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Should I Withdraw Or Cancel My LSAT Score?

Updated: Jan 9, 2023

Should you cancel or withdraw from your upcoming LSAT exam? Maybe an unexpected emergency came up the night before or you did not perform as well as you would have liked on test day. I have good news for you--there are things you can do in these types of situations that can alleviate or at least reduce the potential harm of a low LSAT score. You can withdraw or cancel your administered LSAT. Let's discuss each option so that you can choose what works best for you.



 

Withdrawing from the LSAT


Unfortunately, if you have already taken the LSAT this option is not for you. But if you have a last minute emergency come up the day before the LSAT or if you realize you need more time to prep, you have until 11:59 ET the night before the exam to withdraw.


If you choose this option, nothing gets reported to law schools and they will not even know you signed up for that administered LSAT. For this reason, there is no harm in withdrawing from a law school admissions perspective. However, you will not necessarily be eligible for a refund. To be eligible for a refund, you need to either have requested it by the full refund deadline (which is usually the LSAT registration deadline and can be found on the LSAC website) or the partial refund deadline (which makes you eligible for a $50 partial refund). If you miss either of those deadlines, you will need to withdraw with no refund and you will still need to pay the full cost of registration for the next LSAT you plan to take.


If you have been following the advice on my Instagram, you would know that there are limits to how many times you can take the LSAT. For this reason, I strongly recommend only taking the LSAT when you are consistently scoring within your target range. A withdrawal from an LSAT exam does not count toward your testing limitations.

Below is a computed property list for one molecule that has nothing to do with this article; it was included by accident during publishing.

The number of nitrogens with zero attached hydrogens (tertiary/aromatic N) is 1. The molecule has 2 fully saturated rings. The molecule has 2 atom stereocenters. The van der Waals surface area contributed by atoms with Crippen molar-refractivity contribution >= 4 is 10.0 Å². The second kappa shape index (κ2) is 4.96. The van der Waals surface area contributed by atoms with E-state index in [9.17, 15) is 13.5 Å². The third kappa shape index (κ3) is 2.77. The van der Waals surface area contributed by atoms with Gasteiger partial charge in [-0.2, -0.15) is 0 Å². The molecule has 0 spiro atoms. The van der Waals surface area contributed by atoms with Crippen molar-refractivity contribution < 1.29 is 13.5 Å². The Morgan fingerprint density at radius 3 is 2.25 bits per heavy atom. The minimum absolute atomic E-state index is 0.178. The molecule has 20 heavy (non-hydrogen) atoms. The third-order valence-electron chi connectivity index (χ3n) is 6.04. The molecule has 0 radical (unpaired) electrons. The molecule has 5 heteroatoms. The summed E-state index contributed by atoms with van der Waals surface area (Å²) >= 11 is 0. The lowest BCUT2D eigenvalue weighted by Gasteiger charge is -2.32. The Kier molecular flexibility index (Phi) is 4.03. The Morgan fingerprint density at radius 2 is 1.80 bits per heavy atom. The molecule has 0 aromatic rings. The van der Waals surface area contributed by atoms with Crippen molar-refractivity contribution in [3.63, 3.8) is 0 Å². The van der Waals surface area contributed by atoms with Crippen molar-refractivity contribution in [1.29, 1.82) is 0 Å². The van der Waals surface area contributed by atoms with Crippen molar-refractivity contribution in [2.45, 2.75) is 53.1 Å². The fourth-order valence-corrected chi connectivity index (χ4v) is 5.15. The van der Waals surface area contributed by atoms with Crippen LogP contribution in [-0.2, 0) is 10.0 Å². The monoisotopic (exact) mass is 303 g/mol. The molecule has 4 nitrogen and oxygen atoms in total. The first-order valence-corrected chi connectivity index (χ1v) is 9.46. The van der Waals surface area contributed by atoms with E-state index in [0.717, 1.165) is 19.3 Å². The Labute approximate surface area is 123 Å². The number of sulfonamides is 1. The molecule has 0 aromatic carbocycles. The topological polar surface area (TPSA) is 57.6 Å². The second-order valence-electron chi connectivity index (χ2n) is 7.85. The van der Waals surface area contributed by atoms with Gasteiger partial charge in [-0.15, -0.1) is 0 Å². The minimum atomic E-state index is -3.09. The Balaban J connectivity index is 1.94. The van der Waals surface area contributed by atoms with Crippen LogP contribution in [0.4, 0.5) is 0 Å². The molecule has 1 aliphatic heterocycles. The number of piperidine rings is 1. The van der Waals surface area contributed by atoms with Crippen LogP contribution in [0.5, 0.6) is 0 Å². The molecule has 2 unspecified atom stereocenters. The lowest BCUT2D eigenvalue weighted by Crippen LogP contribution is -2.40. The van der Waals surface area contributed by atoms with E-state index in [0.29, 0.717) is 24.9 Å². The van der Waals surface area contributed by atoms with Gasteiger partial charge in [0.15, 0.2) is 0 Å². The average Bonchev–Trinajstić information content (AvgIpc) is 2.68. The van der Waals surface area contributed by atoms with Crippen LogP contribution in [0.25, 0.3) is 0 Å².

Cancelling Your LSAT Score


Suppose you took the exam and you feel like you did not do well in comparison to your typical performance. First off, don't panic! This happens to many people, as the LSAT is a stressful and important test. That's part of why you are allowed to take more than one LSAT. Not to mention that there are external factors that you may not have expected, like construction going on outside your home or proctor issues.


In contrast to withdrawing your score, score cancelations are reported to law schools but the LSAT score is not reported. You have six calendar days from the date of the exam to make your decision. If you cancel, it will still count toward your testing limits on how many LSATs you can take.


If you don't believe you scored as well as you would have liked, it may be worth considering whether you want to cancel your LSAT score. In general, my recommendation is to only cancel if you feel like you scored significantly worse than your target. This is because most law schools place far more emphasis on your highest score and they will see that you cancelled regardless.


If you are willing to spend some more money, you can take advantage of the Score Preview option to make sure you have made the right decision. This is where you can see your LSAT score before deciding whether to cancel.


You have the option of purchasing Score Preview for $45 if you purchase prior to the first testing date for a given administration, or $75 if you purchase after the score has been released to you. After the score has been released, you have 6 calendar days to make your decision.


However, keep in mind that if you decide to cancel your LSAT score after using Score Preview, it will still count toward your testing limits.


I hope this information helps you make the right choice.


Stay Motivated!



Sincerely,

Cho

Impetus LSAT




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